Having done some research it looks like a sand and fibre mix will be the way to go rather than sand and rubber. Our drainage is almost finished and is fantastic - the guys have done a brilliant job bless them, despite all the rain. We're in Gloucestershire, very close to Malmesbury which is one of the areas most affected by the flooding, and although we have major floods all over the rest of the estate, the school has remained bone dry despite the drainage not being finished.

As far as I can see, the most recommended surface in everything I've read if "Clopf" by Martin Collins. Has anyone got any experience with this? The MD of Martin Collins is a neighbour, but I think he would probably just try and sell it to me regardless (understandably).

It's a minefield.
We have Clopf, and its a fabulous surface! Closest thing to riding on perfect grass that I've come across. I'm very fussy about what I'm happy to ride Alf on due to his dodgy legs, but have no hesitation about working him in our school. It's just perfect...
 
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Based on my experience - avoid Flexi ride. I researched all the surfaces and thought flexiride ticked all the boxes. But soon after it was laid we discovered it was contaminated with sharp pieces of shredded metal (1 to 2 inches). It took 9 months of hassle and struggle to get it resolved with Equestrian Direct. they even claimed it was safe to use with the shredded metal in it! :mad:
 

Mainland

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Provided the correct quality checks are made we find you can't go wrong with good old Sand and Rubber. There seems to be a thing with the equestrian market where companies try to find the most weird materials to use for surfaces because they think it makes it a better surface when in actual fact it doesn't but they can charge more IMHO.
 
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I have martin collins sand and clopf. Surprising has only frozen once this year and was only the top. Ran the harrow lightly over it and worked the horses fine! I love it

First time riding in it a couple of weeks ago :D It is much more mixed now. Provides a firm ride and it fine to lunge and lose jump on :)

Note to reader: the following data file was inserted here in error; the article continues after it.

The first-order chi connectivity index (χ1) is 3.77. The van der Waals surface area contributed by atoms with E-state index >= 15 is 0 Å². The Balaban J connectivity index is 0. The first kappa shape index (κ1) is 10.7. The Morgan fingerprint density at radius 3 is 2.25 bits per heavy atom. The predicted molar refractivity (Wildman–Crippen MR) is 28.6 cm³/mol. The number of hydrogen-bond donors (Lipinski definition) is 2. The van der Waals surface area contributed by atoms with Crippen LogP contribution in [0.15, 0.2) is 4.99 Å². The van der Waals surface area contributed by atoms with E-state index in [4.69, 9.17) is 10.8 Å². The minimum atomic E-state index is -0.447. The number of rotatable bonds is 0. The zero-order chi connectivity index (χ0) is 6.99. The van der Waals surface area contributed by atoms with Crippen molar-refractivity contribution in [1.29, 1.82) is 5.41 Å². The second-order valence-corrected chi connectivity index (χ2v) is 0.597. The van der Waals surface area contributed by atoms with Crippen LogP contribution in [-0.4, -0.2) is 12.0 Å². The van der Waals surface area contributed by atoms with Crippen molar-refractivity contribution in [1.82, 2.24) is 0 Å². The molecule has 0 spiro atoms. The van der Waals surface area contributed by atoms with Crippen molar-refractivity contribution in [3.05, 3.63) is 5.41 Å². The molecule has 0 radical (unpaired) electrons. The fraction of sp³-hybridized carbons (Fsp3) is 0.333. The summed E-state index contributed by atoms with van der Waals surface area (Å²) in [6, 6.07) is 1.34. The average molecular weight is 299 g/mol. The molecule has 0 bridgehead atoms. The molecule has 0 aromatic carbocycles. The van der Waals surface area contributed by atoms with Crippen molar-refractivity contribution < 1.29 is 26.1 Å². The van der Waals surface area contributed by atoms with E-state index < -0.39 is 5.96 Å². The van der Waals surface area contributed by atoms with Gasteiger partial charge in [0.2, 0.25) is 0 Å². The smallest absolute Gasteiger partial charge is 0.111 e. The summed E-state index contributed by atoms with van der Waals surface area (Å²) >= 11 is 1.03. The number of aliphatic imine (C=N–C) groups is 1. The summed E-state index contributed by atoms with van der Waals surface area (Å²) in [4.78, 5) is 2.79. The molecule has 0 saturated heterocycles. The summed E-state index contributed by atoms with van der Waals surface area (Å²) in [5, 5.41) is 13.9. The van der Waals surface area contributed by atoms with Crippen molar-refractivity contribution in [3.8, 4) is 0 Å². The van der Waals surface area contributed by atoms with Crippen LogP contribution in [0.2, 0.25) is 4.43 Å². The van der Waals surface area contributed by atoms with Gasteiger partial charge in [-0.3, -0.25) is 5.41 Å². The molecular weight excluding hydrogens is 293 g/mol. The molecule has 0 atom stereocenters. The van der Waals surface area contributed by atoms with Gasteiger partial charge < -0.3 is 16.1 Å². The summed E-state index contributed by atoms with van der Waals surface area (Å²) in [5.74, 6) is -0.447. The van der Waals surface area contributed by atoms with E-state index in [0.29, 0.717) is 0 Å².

Sorry my toes are sticking out! Lazy 4 year old wouldnt go straight or forward haha
 
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Starzaan

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Thank you for your help everyone. We went for Clopf in the end and it's being laid as we speak - I shall report back when I've ridden on it!
 

LynH

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Starzaan, did you just use Clopf with sand or with wax too? My friend has the waxed Clopf surface which is amazing but way out of my budget for an arena at home. Did you buy the Clopf and mix it yourself or buy it ready mixed from MC?
Thanks
 

shadowboy

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The yard I am at had sand and rubber and it froze a couple of weeks back when it dropped to minus 4. It didn't go like concrete but no one rode on it as the rubber fragments were a bit like stones
 

Starzaan

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Starzaan, did you just use Clopf with sand or with wax too? My friend has the waxed Clopf surface which is amazing but way out of my budget for an arena at home. Did you buy the Clopf and mix it yourself or buy it ready mixed from MC?
Thanks
We went for sand and Clopf (no wax) and mixed it ourselves. We're very lucky that the managing director of Clopf lives on the estate so he was able to recommend the best sand for our area etc.

They're really helpful, and it's an amazing surface. We're very flooded at the moment, and it's a struggle to get off the estate to drive to the nearest town for food, but the school is bone dry!
 

LynH

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I like the sound of Clopf but have read quite a few people have had to wet it in the summer. Not a problem this year but hopefully we won't keep getting wet summers. I'm trying to decide between Clopf, Flexi-ride or Combi-ride.
 

Oliver12

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I've narrowed it down to these choices also. I won't be able to do my school for another year or so and would be grateful if you let me know which one you chose in the end and how you got on with it.

Thanks.
 

LynH

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I have to make a decision by Friday and I'm pretty sure I'm going to go for Flexiride as it's low maintenance, doesn't need watering in summer and I've found miles more positive reviews than negative.
I ruled out rubber as the arena will be very near our house and I was worried about the rubber smell on a hot day as well as the environmental issue of disposing of it if I ever need to get rid of it. Also I've found it rides quite deep in dry weather.
It's always a bit of a gamble so fingers crossed I've made the right choice.